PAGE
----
Week six's pickup included: beets, broccoli, arugula, napa cabbage, spring onion, cucumbers, scallions, cilantro, lettuce, and peaches.

Last night (for unknown reasons) I barely slept, broke out in a slight fever, and had a very upset stomach. This means that all day I've felt like a pile of crumbs. It could have been last night's insane bachelor madness catching up with me. I lost count but I must have had at least one beers!

Tonight I needed something a little lighter so I used up some of last week's bok choy. I sauteed them in a little sesame oil and sliced up some salmon with a little tamari and rice wine vinegar. I made a quick miso broth with a little green chili paste and combined the two with some sliced scallions. The presentation in this photo is a little lacking because I was so eager to sit down that I ate half the bowl before I remembered to take a picture.

The soup was just the thing I needed after a long day of feeling icky and spending most of it either soaking wet or damp from my assorted walks through the rain.

As I prepare for a trip home to Rhode Island this weekend I'm wondering if I may need to take some of these vegetables home with me so they don't go to waste.

Some people bring their mom flowers. Others bring their moms seven cucumbers.

Monday, July 20, 2009

The Return of the Lame Bachelor

Whenever Jen goes out of town I am often assaulted with dozens of people joking about how I'll be living the bachelor life. I'm not really sure that I ever lived the bachelor life. Unless, of course, you count drinking three cups of tea and watching Revolutionary Girl Utena as wild bachelor activity.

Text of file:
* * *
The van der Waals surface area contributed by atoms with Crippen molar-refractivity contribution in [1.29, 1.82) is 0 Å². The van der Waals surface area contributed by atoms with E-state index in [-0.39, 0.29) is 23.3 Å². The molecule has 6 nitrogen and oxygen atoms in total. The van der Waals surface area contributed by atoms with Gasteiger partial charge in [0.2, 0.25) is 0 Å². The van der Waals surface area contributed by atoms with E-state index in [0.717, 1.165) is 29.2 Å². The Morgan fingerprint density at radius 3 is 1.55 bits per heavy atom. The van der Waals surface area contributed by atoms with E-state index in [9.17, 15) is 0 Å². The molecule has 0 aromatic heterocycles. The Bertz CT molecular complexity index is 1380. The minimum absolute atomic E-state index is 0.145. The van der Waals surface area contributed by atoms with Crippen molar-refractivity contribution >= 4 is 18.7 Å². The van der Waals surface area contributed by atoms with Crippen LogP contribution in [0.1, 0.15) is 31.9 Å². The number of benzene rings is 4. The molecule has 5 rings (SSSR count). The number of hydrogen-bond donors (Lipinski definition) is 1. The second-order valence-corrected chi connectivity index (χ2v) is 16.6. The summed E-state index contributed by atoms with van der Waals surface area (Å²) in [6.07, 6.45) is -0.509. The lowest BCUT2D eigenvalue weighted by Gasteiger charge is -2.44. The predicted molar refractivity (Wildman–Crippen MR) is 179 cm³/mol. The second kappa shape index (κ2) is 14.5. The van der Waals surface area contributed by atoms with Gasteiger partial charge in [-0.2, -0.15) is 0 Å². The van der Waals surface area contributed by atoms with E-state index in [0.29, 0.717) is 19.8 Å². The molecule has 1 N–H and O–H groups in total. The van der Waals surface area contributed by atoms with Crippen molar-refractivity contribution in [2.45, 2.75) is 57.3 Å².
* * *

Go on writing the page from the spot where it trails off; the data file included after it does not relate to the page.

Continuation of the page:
A few months ago Domino's Pizza started making these Bread Bowl Pastas. Jen commented that perhaps the culinary world had reached an all time low. I commented that I would like to make a version of this dish from scratch -- without the aid of the gaming piece named pizza behemoth.

I made my bread bowl with yesterday's leftover linguine, some diced tomato, arugula, fresh mozzarella, Parmigiano, and a little pizza sauce. The end result was pretty good, however, at the end of the day it was pretty much just like having a fat piece of pizza. Also, I'd be willing to bet that any facsimile presented by Domino's would not be nearly as delicious.

To up the ante a bit I had some beer. To further up the ante I decided I would watch the ultimate man movie: The Matrix! I hadn't seen it in a good long while and that (more so than the pasta bread bowl) is something Jen would not be thrilled about partaking in.

While the movie was enjoyable it is hard to take seriously ever since Sequential Pictures released A Glitch In The Matrix.

Just see for yourself.

Now since it's nearing 10:00PM, it's definitely time for bed. Good night!

Sunday, July 19, 2009

Pre-Utah Carb Loading

With Jen ready to leave for Salt Lake City tomorrow, I made a last valiant effort to clean out the fridge and freezer for her departure.

I started with what was originally a simple arugula salad with lemon and olive oil. Jen rummaged through the fridge and suggested I add the mozzarella and avocado because she didn't like the idea of me eating them while she was in Utah. Since she has to go to Utah I figured I'd humor her and follow her advice.

For the main course I used some frozen Severino linguine along with scallops in a light scampi sauce with some of the snow peas from the farm. I also added in some additional sauvignon blanc that we've been sitting on for a couple of weeks.

Then we enjoyed the Tour de France stage of the day which was loaded with images of Jonathan Vaughters.

I'm not really sold on Jonathan Vaughters's new look. It's as if Dr. Mindbender assembled a squadron of Cobra agents to scour tombs across the world to collect DNA to construct him. Unfortunately G.I. Joe foiled them at a number of spots so that they were only able to collect DNA from the tombs of Louis Skolnick and Captain James T. Kirk.